Former UK prime minister John Major was absolutely right to point out that stories suggesting Prince Charles came to him to discuss the Queen’s abdication are inaccurate, but mainstream media coverage of his comments have been missing the fact that this very rumour ran rife amongst royal correspondents at the time, making its way into gossip columns, biographies and even as far as the pages of the New York Times.
Outrage over a storyline involving rumours of an inappropriate friendship between the late Prince Philip and Penny Knatchbull has also been loud in the press. Some newspapers have done nothing to prevent such rumours spreading by writing suggestive stories about the countess’s ‘regular’ visits to his Sandringham home, how his “flirty bond” with the aristocrat “kept him young”, and details of their “highly personal” friendship.
I’ve spent much of the past week watching the new season and while, due to a pesky embargo, I’m not allowed to share anything about it yet, I can say that a lot of this series takes its lead from information readily available in the public domain, be it on-the-record television interviews, Diana’s audio tapes to Andrew Morton, numerous biographies (including Jonathan Dimbleby’s 1994 book, which Charles co-operated with) and archival reporting from British newspapers.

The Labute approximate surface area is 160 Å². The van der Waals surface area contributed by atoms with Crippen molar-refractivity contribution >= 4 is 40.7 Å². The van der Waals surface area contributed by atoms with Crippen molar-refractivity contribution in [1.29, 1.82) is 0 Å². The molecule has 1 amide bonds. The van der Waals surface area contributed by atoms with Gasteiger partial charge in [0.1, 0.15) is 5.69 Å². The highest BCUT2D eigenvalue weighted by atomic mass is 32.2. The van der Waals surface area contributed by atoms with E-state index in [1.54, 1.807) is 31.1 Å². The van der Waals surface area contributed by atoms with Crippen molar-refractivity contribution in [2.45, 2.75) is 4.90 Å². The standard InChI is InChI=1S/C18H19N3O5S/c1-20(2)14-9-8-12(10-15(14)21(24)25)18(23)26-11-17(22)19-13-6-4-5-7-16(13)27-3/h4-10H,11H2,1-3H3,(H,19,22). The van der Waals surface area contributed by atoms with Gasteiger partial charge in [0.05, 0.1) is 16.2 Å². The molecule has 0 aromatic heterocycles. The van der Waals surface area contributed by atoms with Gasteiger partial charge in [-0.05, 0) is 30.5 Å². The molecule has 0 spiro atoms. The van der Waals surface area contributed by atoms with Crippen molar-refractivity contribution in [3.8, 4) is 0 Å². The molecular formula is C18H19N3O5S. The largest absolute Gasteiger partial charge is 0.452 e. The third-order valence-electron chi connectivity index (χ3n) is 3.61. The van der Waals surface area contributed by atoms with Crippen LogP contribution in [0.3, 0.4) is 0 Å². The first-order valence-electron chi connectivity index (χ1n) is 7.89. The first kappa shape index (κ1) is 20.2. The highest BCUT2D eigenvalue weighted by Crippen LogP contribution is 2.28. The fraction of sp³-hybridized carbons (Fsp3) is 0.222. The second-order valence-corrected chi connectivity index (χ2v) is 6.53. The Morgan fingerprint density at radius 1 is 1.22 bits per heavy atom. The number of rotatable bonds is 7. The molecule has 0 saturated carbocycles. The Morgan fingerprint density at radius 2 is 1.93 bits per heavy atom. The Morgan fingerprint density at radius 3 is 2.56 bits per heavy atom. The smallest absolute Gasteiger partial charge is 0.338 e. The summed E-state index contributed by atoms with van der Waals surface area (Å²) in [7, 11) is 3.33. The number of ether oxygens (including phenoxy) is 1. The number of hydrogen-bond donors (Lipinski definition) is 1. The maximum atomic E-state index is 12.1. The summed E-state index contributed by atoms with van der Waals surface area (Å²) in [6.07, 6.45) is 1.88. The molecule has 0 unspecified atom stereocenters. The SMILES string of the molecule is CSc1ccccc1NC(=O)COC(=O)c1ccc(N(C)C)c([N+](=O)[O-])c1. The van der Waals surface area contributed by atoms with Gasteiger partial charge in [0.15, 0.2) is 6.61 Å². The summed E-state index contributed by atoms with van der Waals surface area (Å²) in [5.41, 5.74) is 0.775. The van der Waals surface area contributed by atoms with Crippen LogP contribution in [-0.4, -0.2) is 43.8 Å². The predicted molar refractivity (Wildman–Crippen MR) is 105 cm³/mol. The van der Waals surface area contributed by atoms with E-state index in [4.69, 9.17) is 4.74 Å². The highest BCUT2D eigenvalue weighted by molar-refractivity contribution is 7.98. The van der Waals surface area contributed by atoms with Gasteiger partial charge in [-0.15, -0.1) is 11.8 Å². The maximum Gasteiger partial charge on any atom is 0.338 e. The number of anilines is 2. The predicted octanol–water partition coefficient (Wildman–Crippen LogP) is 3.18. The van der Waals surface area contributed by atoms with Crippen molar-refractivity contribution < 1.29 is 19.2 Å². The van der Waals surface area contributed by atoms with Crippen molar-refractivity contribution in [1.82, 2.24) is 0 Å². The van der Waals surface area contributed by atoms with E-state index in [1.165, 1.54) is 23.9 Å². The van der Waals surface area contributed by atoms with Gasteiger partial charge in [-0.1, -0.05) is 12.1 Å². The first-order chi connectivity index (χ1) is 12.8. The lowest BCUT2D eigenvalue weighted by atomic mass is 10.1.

It’s easy to sling mud at episodes few have actually seen yet, but in my opinion much of the scandal this season is sourced from one place: reality. I’d imagine that this is what scares the royal institution the most.
Because while The Crown's scripted dialogue comes straight from the writer’s room, and you’d be a fool to treat this show as a historical documentary, the majority of jaw-droppers in the plot come courtesy of the Royal Family and the press. And for those, they have no one to blame other than themselves.